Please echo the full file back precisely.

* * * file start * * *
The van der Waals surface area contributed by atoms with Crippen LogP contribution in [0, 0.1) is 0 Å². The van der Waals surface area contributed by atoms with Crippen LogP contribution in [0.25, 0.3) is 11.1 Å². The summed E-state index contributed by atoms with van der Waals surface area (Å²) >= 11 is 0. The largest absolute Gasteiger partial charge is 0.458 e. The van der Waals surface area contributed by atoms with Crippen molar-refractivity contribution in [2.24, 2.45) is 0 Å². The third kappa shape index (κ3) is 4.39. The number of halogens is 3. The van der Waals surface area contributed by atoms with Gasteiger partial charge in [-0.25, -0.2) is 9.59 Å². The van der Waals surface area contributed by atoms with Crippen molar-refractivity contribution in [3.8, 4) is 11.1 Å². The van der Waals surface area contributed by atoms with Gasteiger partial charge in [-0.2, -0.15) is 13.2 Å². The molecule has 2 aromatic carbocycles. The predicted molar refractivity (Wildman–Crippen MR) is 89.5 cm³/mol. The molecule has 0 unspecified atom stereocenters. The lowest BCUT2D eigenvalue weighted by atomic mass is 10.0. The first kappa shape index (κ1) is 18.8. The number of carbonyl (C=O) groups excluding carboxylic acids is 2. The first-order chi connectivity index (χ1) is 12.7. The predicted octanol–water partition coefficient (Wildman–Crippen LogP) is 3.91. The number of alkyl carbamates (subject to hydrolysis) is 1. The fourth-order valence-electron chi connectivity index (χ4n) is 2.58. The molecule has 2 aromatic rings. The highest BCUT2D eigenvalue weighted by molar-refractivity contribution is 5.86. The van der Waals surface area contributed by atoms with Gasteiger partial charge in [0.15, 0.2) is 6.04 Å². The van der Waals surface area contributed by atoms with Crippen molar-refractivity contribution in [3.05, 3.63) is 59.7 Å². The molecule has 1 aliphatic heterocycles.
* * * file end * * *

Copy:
The van der Waals surface area contributed by atoms with Crippen LogP contribution in [0, 0.1) is 0 Å². The van der Waals surface area contributed by atoms with Crippen LogP contribution in [0.25, 0.3) is 11.1 Å². The summed E-state index contributed by atoms with van der Waals surface area (Å²) >= 11 is 0. The largest absolute Gasteiger partial charge is 0.458 e. The van der Waals surface area contributed by atoms with Crippen molar-refractivity contribution in [2.24, 2.45) is 0 Å². The third kappa shape index (κ3) is 4.39. The number of halogens is 3. The van der Waals surface area contributed by atoms with Gasteiger partial charge in [-0.25, -0.2) is 9.59 Å². The van der Waals surface area contributed by atoms with Crippen molar-refractivity contribution in [3.8, 4) is 11.1 Å². The van der Waals surface area contributed by atoms with Gasteiger partial charge in [-0.2, -0.15) is 13.2 Å². The molecule has 2 aromatic carbocycles. The predicted molar refractivity (Wildman–Crippen MR) is 89.5 cm³/mol. The molecule has 0 unspecified atom stereocenters. The lowest BCUT2D eigenvalue weighted by atomic mass is 10.0. The first kappa shape index (κ1) is 18.8. The number of carbonyl (C=O) groups excluding carboxylic acids is 2. The first-order chi connectivity index (χ1) is 12.7. The predicted octanol–water partition coefficient (Wildman–Crippen LogP) is 3.91. The number of alkyl carbamates (subject to hydrolysis) is 1. The fourth-order valence-electron chi connectivity index (χ4n) is 2.58. The molecule has 2 aromatic rings. The highest BCUT2D eigenvalue weighted by molar-refractivity contribution is 5.86. The van der Waals surface area contributed by atoms with Gasteiger partial charge in [0.15, 0.2) is 6.04 Å². The van der Waals surface area contributed by atoms with Crippen molar-refractivity contribution in [3.05, 3.63) is 59.7 Å². The molecule has 1 aliphatic heterocycles.